OzTorah: Torah reading – Sh’mini (Parah)

Written and Submitted by Rabbi Dr Raymond Apple.

OzTorah

I NEED TO BE COAXED

Moses must have had a reason for summoning Aaron and his sons and the elders of the people on the eighth day. What he had to say was probably not unexpected, that Aaron was entering the sanctuary as high priest.

Rashi explains that there might have been grumbles about Aaron pushing himself forward and assuming office on his own initiative. Who was he after all? The brother of Moses! Moses was showing bias and giving his brother a coveted job! Nepotism! But the choice of Aaron had been made by God, and no-one had any reason to object.

What about Aaron himself? He might well have protested his own unworthiness.

Who am I to be high priest? I’m no saint. God should pick someone else!”

Very humble, very modest – but when God gives you a task to perform you have no right to try to wriggle out. Yes, Aaron, it’s good to be humble, but too much humility is actually a form of pride.

Remember Dickens’ Uriah Heep, who kept saying he was a very ‘umble individual? Boast too much about your humility and it transpires that you are not so humble after all. When a task needs doing you have to gird your loins, to use the Biblical phrase, and get on with it.

COWS & SHEEP

The name given to this particular Shabbat, one of four special Shabbatot leading up to Pesach, is “Parah”. The Parah portion is from Num. 19 and deals with the “parah adumah”, the red cow, whose ashes mixed with other substances brought cleansing from iniquity.

Of course cows figure in this week’s sidra itself in the long section that enumerates which animals are and are not kosher. There is a strange feature in the verse which introduces the subject of the permitted and forbidden animals, the word “aleihem”, “to them” – the whole verse reads,

“HaShem spoke to Moses and Aaron *saying to them*, Speak to the Children of Israel telling them, ‘These are the animals which you shall eat…’” (Lev. 11:1-2).

The implication is that the leaders have a special responsibility to supervise the kashrut of the community. That’s why to this day the rules of kashrut are so crucial in a rabbi’s training, and the supervision of kosher foods is such an important part of the rabbi’s task.

Of course it is true that what comes out of a person’s mouth is important, but so is what goes into the mouth. There is an intrinsic connection: if one eats the meat of an animal or bird known for its violence and cruelty, it might habituate the person to treat violence and cruelty too lightly. Instead of the rabbinic principle, “The Almighty requires the heart”, it might spread heartlessness amongst human beings.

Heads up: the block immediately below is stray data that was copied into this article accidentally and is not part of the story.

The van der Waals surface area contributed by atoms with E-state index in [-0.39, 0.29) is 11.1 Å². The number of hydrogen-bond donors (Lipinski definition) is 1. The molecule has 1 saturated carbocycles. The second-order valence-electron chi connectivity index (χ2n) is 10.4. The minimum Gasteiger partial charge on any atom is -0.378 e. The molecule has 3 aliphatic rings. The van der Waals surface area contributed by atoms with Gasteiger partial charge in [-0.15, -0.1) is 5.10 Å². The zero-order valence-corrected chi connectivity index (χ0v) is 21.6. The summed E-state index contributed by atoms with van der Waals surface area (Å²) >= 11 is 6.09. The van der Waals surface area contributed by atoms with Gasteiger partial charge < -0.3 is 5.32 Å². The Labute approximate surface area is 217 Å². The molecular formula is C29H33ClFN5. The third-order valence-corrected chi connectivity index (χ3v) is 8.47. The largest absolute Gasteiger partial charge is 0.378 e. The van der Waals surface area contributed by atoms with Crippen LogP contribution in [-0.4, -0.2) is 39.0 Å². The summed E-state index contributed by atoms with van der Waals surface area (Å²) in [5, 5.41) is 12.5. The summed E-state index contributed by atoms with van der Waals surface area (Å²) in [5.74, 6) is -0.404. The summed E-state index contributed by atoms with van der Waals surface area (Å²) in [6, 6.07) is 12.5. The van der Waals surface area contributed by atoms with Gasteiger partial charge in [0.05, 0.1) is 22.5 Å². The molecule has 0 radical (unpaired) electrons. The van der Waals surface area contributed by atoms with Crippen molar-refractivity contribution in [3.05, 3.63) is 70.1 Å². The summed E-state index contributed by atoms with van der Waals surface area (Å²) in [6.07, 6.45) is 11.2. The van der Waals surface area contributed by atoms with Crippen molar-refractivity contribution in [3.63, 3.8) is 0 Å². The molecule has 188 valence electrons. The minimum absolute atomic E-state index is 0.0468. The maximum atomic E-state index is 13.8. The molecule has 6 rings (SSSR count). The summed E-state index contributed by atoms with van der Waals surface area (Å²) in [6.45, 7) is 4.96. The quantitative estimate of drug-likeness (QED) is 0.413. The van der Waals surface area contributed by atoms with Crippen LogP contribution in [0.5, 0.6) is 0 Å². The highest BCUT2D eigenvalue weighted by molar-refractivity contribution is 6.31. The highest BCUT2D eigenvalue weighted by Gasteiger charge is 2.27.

There is surely a point in the German play on words, “Mann ist was er isst” – “A person is what he eats”.

GREETINGS & BLESSINGS

When Moses and Aaron “blessed the people” (Lev. 9:23), was it with the priestly blessing?

Aaron and his sons and descendants were commanded to use that blessing (Num. 6:22), and Rashi and Ibn Ezra say that in the previous verse (Lev. 9:22) that is what is meant when the text says, “And Aaron lifted up his hands towards the people and blessed them”. Nachmanides disputes this and argues that Aaron’s blessing of the people resembled the King Solomon’s invocation when the Temple was dedicated (I Kings 8:55).

Even Rashi and Ibn Ezra would agree that though Moses was a Levite, it was Aaron who was the Kohen, so when the two brothers together blessed the people it was not in a ritual sense but in some other way. Rashi believes that they uttered the words that conclude Psalm 90 (known as “T’fillah L’Moshe”, “The Prayer of Moses”),

“May the graciousness of the Lord our God be upon us” – i.e. “May it be God’s will that the ‘Sh’chinah’ (the Divine Presence) may rest upon the work of your hands”.

The people were apprehensive because they felt the “Sh’chinah” had not appeared during the seven days of consecration and thought they were still being punished for the sin of the golden calf.

Any group who embark upon a religious project ought to have similar qualms: “Will God accept our offering? Are we good enough and worthy enough to have attempted this project? Will our achievement be a monument to human ambition or an act of service to God?”

Their greatest hope and prayer must be to sense that Moses and Aaron approve of what they have done and pray for God’s approval and blessing.

Rabbi Dr Raymond Apple Blogs at http://www.oztorah.com

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